Treating arrhythmia with radiation yields healthier heart tissue, researchers say

October 6, 2021, 9:30AMNuclear News
Illustration of a normal human heart showing ventricles and valves. (Image: Patrick J. Lynch, medical illustrator; C. Carl Jaffe, M.D., cardiologist)

Therapeutic radiation is typically reserved for cancer treatment, but scientists at Washington University School of Medicine in St. Louis have applied radiation therapy to treat ventricular tachycardia, a life-threatening heart arrhythmia. A news release issued by the university says that the results of the study show that radiation therapy can “reprogram” heart muscle cells to “a younger and perhaps healthier state.” The findings were published in the journal Nature Communications on September 24.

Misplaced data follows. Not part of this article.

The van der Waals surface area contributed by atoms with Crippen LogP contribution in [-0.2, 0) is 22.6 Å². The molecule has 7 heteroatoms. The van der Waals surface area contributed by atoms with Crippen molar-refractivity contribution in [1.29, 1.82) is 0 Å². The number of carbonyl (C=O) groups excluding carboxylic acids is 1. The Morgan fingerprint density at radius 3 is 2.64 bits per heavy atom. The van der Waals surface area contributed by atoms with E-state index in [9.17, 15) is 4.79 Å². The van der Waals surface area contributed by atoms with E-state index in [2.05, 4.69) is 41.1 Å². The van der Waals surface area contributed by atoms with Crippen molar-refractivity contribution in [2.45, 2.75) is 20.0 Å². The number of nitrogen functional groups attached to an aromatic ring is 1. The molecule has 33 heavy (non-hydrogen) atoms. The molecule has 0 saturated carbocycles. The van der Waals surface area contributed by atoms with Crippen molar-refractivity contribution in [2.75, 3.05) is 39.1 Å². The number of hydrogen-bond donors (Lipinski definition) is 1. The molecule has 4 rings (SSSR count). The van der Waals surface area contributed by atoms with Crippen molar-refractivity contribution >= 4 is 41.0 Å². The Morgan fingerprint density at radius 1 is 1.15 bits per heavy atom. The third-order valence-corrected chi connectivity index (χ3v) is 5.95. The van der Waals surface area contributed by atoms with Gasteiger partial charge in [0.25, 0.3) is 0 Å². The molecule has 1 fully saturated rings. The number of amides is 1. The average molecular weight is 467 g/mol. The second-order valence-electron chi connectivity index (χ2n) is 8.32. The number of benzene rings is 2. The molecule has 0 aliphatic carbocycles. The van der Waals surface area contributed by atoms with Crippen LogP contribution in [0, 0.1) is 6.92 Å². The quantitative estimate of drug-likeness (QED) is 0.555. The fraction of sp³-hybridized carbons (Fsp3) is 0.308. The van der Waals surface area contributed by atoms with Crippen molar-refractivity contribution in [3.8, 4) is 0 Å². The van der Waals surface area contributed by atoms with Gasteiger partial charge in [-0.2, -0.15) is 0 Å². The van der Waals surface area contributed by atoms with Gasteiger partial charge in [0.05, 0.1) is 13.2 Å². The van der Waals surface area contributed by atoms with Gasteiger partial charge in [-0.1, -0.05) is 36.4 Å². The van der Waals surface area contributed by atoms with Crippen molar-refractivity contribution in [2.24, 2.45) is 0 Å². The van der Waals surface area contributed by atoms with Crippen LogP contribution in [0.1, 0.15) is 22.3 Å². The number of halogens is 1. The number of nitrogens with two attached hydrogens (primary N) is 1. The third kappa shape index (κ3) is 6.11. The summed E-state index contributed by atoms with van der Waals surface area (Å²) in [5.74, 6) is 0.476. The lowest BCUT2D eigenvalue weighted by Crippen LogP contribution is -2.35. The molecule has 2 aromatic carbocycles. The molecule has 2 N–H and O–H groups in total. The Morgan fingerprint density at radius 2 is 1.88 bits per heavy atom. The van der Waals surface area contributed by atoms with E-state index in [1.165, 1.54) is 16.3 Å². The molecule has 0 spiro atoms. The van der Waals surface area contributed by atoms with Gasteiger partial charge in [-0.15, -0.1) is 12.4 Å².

Nuclear Medicine Radiates Hope For Patients

November 5, 2018, 3:06PMANS Nuclear CafeEmma Meyers

As a fourth year nursing student working in Chicago area hospitals, I deal with nuclear medicine quite often. The term "nuclear medicine" can sound disconcerting, but when you are familiar with it, I assure you, it's not. Just think of it as a bunch of necessary medical tools with a little radiation thrown in. I know what you are thinking. Radiation? What? Relax. It's fine. You already know it, and either you, or someone you know, has been exposed to this specific area of medicine via certain procedures.